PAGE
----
Saturday, 16 April 2011

Dego Italian Restaurant (Saturday, 9th April 2011)

As some of my mum’s relatives were staying with us, my dad pounced on the opportunity to use his tastecard, which allows him to get discounts in participating restaurants. Most of the restaurants that take part in this are places that need more publicity and advertisement. We last used our tastecard at Original Tangines, a restaurant that we were extremely disappointed with. We were expecting more from Dego, an Italian restaurant on Great Portland Street, London.

The restaurant has two floors.  The ground level floor is a wine bar and the underground floor a restaurant. The dark walls of the restaurant are decorated with some random paintings.  The room itself was rather small with a cocktail bar at one end of it. Several bulbs shielded by red tinted lampshades lit the room, whilst the speakers played a monotonous drumbeat. This atmosphere gave the room a somewhat promiscuous air to say the least. As we ordered our meals, it was evident that there was a slight language barrier between us and the waitresses, who did not seem to fully comprehend what we were saying and spoke with a very heavy accent. 

My dad, my brother, my cousin’s boyfriend ( C ) and I all went for the beef tartare to start. This was prepared at our table and was a very delicate process. The beef was not too sharp, something many people get wrong when preparing tartare. The meat retained most of its natural sweetness and the spices added were just recognisable. I personally thought it needed more pepper but my dad and brother disagreed. My mum started with pea and red mullet soup. I had a little of it and was surprised. The pea flavour was very strong but not too sweet, and the fish was flaky, although there was not much of it. The cocktails were also very good both in flavour and presentation. The virgin raspberry mojitos that my brother and I chose were sweet, sharp and had a subtle mint flavour, which was very refreshing.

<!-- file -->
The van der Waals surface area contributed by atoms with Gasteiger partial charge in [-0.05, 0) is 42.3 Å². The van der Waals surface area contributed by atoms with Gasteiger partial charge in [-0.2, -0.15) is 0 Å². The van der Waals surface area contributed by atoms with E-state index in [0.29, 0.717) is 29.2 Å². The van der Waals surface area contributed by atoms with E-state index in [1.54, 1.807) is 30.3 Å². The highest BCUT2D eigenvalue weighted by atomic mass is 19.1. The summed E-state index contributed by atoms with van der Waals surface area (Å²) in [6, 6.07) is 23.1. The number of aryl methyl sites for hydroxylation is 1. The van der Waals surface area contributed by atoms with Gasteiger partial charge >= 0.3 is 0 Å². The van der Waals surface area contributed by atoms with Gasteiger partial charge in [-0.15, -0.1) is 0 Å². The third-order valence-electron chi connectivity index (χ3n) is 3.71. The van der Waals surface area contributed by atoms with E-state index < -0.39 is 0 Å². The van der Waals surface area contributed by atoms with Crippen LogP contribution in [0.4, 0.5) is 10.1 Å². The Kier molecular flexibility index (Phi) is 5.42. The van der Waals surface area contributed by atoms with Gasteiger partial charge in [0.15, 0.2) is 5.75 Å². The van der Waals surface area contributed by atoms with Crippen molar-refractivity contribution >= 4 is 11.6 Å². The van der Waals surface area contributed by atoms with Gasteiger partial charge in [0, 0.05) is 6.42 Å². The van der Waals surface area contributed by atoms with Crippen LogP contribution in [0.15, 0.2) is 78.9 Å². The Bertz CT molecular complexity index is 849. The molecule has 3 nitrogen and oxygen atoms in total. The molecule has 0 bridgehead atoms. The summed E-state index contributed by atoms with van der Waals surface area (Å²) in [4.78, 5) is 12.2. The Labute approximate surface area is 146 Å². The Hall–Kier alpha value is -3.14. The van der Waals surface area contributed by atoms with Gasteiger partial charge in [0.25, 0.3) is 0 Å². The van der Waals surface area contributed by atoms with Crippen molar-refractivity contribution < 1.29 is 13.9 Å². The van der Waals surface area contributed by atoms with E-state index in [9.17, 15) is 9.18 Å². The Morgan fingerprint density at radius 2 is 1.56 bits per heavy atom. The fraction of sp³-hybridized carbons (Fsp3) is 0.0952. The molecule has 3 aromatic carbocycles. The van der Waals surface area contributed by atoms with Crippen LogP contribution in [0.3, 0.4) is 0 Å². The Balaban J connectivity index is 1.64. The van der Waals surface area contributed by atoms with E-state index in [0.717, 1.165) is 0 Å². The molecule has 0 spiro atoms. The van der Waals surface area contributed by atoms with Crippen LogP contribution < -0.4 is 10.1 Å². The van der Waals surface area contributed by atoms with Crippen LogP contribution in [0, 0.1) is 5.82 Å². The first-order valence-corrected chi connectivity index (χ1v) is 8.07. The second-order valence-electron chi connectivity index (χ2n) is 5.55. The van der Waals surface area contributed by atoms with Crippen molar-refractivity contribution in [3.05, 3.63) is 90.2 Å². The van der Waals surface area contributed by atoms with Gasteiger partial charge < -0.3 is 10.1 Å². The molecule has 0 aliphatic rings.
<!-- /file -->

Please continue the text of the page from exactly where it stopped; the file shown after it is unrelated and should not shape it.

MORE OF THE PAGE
Amuse bouche of salmon and asparagus

Preparing steak tartare

Steak tartare

Pea and red mullet soup

We were worried at how big the primi piattis would be, as we have experienced gargantuan pasta dishes previously. The waitress told us that they were quite big, as well as gesturing with her hands how big they were, and so we decided to order just one pasta dish to share between my dad and my brother. Strangely, the amount of pasta was very small. The dish was pasta with duck ragu, which was very average. I had a smooth potato and leek soup with scallops. The soup was smooth and saporous. The leeks were a bit on the chewy side.  However, the scallops were very well cooked (although there was not enough of it) and had a crystalline crust. C and my mum had pasta with rabbit ragu. Although my mum liked it, C thought it was over seasoned.

Potato and leek soup with scallops


Pasta with duck ragu

Pasta with rabbit ragu